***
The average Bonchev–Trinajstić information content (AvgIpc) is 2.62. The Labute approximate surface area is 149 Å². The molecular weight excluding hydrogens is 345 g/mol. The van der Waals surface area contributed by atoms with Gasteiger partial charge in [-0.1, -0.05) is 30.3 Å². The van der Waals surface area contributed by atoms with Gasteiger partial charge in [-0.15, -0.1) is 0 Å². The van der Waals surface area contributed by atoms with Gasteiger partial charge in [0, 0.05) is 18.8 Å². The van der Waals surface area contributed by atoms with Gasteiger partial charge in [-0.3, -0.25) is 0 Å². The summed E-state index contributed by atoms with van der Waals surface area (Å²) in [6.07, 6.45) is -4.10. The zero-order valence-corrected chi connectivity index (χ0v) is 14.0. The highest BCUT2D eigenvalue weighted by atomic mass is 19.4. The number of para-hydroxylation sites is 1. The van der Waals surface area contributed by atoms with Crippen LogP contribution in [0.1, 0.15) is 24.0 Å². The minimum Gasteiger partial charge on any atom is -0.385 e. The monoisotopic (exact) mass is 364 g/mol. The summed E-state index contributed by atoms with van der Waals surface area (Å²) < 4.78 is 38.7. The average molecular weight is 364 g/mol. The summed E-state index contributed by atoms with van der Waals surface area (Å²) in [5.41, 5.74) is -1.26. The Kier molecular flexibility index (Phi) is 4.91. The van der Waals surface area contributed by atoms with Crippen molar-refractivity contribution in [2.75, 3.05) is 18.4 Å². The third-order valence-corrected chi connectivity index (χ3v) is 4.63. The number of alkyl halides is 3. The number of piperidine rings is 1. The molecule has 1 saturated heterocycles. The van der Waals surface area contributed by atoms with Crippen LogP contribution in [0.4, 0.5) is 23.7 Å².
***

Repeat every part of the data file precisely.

The average Bonchev–Trinajstić information content (AvgIpc) is 2.62. The Labute approximate surface area is 149 Å². The molecular weight excluding hydrogens is 345 g/mol. The van der Waals surface area contributed by atoms with Gasteiger partial charge in [-0.1, -0.05) is 30.3 Å². The van der Waals surface area contributed by atoms with Gasteiger partial charge in [-0.15, -0.1) is 0 Å². The van der Waals surface area contributed by atoms with Gasteiger partial charge in [0, 0.05) is 18.8 Å². The van der Waals surface area contributed by atoms with Gasteiger partial charge in [-0.3, -0.25) is 0 Å². The summed E-state index contributed by atoms with van der Waals surface area (Å²) in [6.07, 6.45) is -4.10. The zero-order valence-corrected chi connectivity index (χ0v) is 14.0. The highest BCUT2D eigenvalue weighted by atomic mass is 19.4. The number of para-hydroxylation sites is 1. The van der Waals surface area contributed by atoms with Crippen LogP contribution in [0.1, 0.15) is 24.0 Å². The minimum Gasteiger partial charge on any atom is -0.385 e. The monoisotopic (exact) mass is 364 g/mol. The summed E-state index contributed by atoms with van der Waals surface area (Å²) < 4.78 is 38.7. The average molecular weight is 364 g/mol. The summed E-state index contributed by atoms with van der Waals surface area (Å²) in [5.41, 5.74) is -1.26. The Kier molecular flexibility index (Phi) is 4.91. The van der Waals surface area contributed by atoms with Crippen molar-refractivity contribution in [2.75, 3.05) is 18.4 Å². The third-order valence-corrected chi connectivity index (χ3v) is 4.63. The number of alkyl halides is 3. The number of piperidine rings is 1. The molecule has 1 saturated heterocycles. The van der Waals surface area contributed by atoms with Crippen LogP contribution in [0.4, 0.5) is 23.7 Å².